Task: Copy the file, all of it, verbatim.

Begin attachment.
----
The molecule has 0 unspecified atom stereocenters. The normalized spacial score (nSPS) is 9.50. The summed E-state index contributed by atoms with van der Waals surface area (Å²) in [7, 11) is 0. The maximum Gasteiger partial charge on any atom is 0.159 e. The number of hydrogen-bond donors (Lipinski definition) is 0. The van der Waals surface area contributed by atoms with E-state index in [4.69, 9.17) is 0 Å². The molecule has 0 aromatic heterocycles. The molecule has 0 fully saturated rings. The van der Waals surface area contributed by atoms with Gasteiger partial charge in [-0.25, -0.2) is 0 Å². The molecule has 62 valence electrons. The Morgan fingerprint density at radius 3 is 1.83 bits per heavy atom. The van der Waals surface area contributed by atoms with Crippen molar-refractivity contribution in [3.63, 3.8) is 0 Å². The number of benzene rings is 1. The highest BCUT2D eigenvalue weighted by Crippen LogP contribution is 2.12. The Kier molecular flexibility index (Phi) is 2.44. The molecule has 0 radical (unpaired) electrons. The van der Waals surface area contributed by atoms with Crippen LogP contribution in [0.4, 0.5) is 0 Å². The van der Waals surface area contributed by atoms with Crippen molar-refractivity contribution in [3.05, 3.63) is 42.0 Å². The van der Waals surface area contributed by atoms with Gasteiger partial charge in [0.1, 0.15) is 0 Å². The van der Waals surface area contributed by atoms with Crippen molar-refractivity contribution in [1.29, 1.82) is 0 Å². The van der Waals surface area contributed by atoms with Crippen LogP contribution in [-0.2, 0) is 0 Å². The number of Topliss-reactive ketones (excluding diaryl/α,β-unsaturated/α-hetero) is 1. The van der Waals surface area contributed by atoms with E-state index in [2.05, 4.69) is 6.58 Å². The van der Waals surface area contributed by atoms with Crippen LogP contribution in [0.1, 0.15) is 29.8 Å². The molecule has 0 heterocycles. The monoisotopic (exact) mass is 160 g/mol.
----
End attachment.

The molecule has 0 unspecified atom stereocenters. The normalized spacial score (nSPS) is 9.50. The summed E-state index contributed by atoms with van der Waals surface area (Å²) in [7, 11) is 0. The maximum Gasteiger partial charge on any atom is 0.159 e. The number of hydrogen-bond donors (Lipinski definition) is 0. The van der Waals surface area contributed by atoms with E-state index in [4.69, 9.17) is 0 Å². The molecule has 0 aromatic heterocycles. The molecule has 0 fully saturated rings. The van der Waals surface area contributed by atoms with Gasteiger partial charge in [-0.25, -0.2) is 0 Å². The molecule has 62 valence electrons. The Morgan fingerprint density at radius 3 is 1.83 bits per heavy atom. The van der Waals surface area contributed by atoms with Crippen molar-refractivity contribution in [3.63, 3.8) is 0 Å². The number of benzene rings is 1. The highest BCUT2D eigenvalue weighted by Crippen LogP contribution is 2.12. The Kier molecular flexibility index (Phi) is 2.44. The molecule has 0 radical (unpaired) electrons. The van der Waals surface area contributed by atoms with Crippen LogP contribution in [0.4, 0.5) is 0 Å². The van der Waals surface area contributed by atoms with Crippen molar-refractivity contribution in [3.05, 3.63) is 42.0 Å². The van der Waals surface area contributed by atoms with Gasteiger partial charge in [0.1, 0.15) is 0 Å². The van der Waals surface area contributed by atoms with Crippen molar-refractivity contribution in [1.29, 1.82) is 0 Å². The van der Waals surface area contributed by atoms with Crippen LogP contribution in [-0.2, 0) is 0 Å². The number of Topliss-reactive ketones (excluding diaryl/α,β-unsaturated/α-hetero) is 1. The van der Waals surface area contributed by atoms with E-state index in [2.05, 4.69) is 6.58 Å². The van der Waals surface area contributed by atoms with Crippen LogP contribution in [0.1, 0.15) is 29.8 Å². The molecule has 0 heterocycles. The monoisotopic (exact) mass is 160 g/mol.